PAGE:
ceRNAs are transcripts that interact with each other at the post-transcriptional level by competing for shared miRNAs [32]. These miRNAs, typically 21 ~ 23 nucleotides in length, guide the AGO protein to bind to target transcripts through base pairing, ultimately leading to either degradation or translational inhibition [33, 34]. Competitive endogenous RNA networks (ceRNETs) facilitate the interaction between protein-encoding mRNAs and non-coding RNAs, thereby potentially influencing post-transcriptional gene expression regulation in various biological states. Utilizing data from the TCGA database, we developed ceRNETs specific to hepatocellular carcinoma, revealing PVT1 as a potential ceRNA for PLAG1 through identification of central network nodes (Fig. 3D). In addition, our FISH analysis confirmed that PVT1 is mainly localized in the cytoplasm and the expression of PVT1 is upregulated in a concentration-dependent manner by sorafenib (Fig. 3E and and Supplementary Fig. 2).

The role of PVT1 in the pathogenesis of digestive system tumors, including promoting proliferation, metastasis, and autophagy of hepatoma cells, is well-established [35,36,37]. However, the impact of PVT1 on PLAG1 regulation remains unclear. We aimed to address this by using the MHCC97H/sh-PVT1 and MHCC97L/PVT1 cell lines in our study. Our qRT-PCR results indicated that sorafenib did not significantly affect PVT1 knockdown or overexpression efficacy, nor did it affect PVT1's positive regulation of PLAG1 as confirmed by western blotting (Fig. 3F and G). Further, we also found that PVT1 was able to reverse the effect of sorafenib on PLAG1 at the transcriptional level (Fig. 3H), and a positive correlation was identified between PVT1 and PLAG1 at the transcriptional level using Spearman's correlation analysis (Fig. 3I, P < 0.001, r = 0.500). These suggests that PVT1 may be an upstream factor regulating the upregulation of PLAG1 mRNA expression induced by sorafenib. And that's not all, we also found overexpression of PVT1 partially offset sorafenib-induced cell death due to PLAG1 deficiency in the MHCC97H cell line in a rescue experiment (Fig. 3J). Correspondingly, PVT1 overexpression mitigated sorafenib-induced MDA, lipid ROS, and Fe2+ production, whilst boosting GSH levels (Fig. 3K-N). Conversely, PVT1 inhibition increased ferroptotic processes, such as sorafenib-induced cell death and enhanced MDA, lipid ROS, and Fe2+ production, whilst reducing GSH levels (Fig. 3O-S). Overall, this indicates that PLAG1 suppresses sorafenib-induced ferroptosis through a PVT1-dependent mechanism.

The interaction between miR-195-5p and PVT1 or PLAG1 takes place

PVT1 has already been demonstrated to play a significant role in tumor growth via the ceRNA mechanism [38, 39]. By analyzing the constructed ceRNA network, we identified the specific miRNAs linked with PVT1. We observed miR-195-5p increased with PVT1 suppression in combination with sorafenib treatment, contrary to a drop in miR-195-5p levels when PVT1 was overexpressed (Fig. 4A and B). Further analysis of RNA-seq data from the TCGA database showed a negative correlation between miR-195-5p and PVT1 levels in 374 individuals with HCC (Fig. 4C, P < 0.001, r =  − 0.565). In addition to data analysis of TCGA-LIHC, we also discovered diminished miR-195-5p expression in tumor tissues compared to peri-tumor tissues through cDNA microarray (Fig. 4D, E and Supplementary Fig. 3A). The finding suggested a possible regulation by PVT1 of miR-195-5p controlling PLAG1.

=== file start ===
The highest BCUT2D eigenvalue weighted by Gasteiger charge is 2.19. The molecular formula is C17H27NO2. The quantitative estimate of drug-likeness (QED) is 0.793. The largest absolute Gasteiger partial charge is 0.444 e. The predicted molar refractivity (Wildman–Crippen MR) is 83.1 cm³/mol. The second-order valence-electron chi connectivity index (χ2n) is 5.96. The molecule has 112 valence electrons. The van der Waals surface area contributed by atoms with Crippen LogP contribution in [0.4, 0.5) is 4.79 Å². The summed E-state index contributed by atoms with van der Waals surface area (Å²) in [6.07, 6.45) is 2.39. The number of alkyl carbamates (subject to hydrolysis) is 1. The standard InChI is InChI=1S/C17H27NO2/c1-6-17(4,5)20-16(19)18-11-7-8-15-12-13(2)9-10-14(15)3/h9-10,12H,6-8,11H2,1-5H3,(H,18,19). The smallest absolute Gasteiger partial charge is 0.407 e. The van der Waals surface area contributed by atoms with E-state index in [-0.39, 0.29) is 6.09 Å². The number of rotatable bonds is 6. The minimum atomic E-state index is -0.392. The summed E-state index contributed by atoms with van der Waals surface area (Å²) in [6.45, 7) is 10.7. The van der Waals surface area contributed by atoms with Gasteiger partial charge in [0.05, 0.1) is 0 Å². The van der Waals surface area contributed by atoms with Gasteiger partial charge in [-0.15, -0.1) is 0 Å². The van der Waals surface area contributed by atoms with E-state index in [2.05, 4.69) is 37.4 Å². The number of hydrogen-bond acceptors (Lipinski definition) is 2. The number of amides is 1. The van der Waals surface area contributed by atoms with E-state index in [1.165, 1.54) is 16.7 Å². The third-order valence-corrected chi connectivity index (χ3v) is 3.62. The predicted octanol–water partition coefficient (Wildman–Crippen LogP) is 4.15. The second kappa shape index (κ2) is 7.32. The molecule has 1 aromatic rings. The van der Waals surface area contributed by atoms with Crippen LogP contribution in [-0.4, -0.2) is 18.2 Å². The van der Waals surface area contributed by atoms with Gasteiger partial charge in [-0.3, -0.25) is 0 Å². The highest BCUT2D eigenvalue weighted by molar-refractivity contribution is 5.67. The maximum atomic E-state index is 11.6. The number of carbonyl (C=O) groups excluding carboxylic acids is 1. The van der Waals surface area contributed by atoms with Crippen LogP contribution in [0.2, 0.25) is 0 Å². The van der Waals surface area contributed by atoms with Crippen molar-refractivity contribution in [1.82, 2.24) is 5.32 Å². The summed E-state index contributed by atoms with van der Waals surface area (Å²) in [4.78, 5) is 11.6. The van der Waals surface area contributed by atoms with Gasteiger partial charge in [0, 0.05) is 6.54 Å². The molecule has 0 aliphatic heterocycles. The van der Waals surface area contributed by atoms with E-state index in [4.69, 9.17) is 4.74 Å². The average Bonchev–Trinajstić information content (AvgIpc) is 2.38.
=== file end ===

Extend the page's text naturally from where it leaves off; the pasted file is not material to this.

Fig. 4
figure 4

Both PVT1 and PLAG1 are interacted with miR-195-5p. The qRT-PCR examination of miR-20a-5p, miR-195-5p, miR-17-5p, miR-106b-5p, and miR-93-5p was conducted on MHCC97H cells (A) and MHCC97L cells (B) that were transfected with the indicator constructs and subsequently subjected to treatment with DMSO or sorafenib (10 μM) for a duration of 24 h. (C) Spearman's correlation investigation was performed to analyze the relationship between miR-195-5p expression and PVT1 expression using data from TCGA-LIHC. (D) Comparison of miR-195-5p expression levels in HCC and normal tissues using cDNA microarray analysis. (E) The levels of miR-195-5p mRNA expression in 21-paired tumor and peritumoral tissues obtained from patients with HCC were measured using the qRT-PCR method. The data were presented as − ΔΔCt values. (F) The impact of miR-195-5p on the protein level of PLAG1 was evaluated using western blot analysis, with the use of DMSO or sorafenib (10 μM) for a duration of 24 h. (G) Furthermore, a correlation analysis was conducted to investigate the association between the expression of miR-195-5p and PLAG1 in patients diagnosed with HCC. (H) Western blot analysis provided evidence of a reciprocal regulatory effect between PVT1 and miR-195-5p on the expression of PLAG1. The binding sites of miR-195-5p with PVT1 (I) or PLAG1 (J) were predicted using a public database. HEK293T cells were transfected with WT vectors or MUT vectors, along with miR-195-5p mimics and miR-NC, and luciferase activity was measured. (K) The expression of AGO2 protein was detected in MHCC97H cells using western blot analysis, while PVT1 (L) and PLAG1 (M) were detected using qRT-PCR. The data displayed indicate mean ± SD obtained from three independent experiments. *P < 0.05; **P < 0.01; ***P < 0.001; n.s., not significant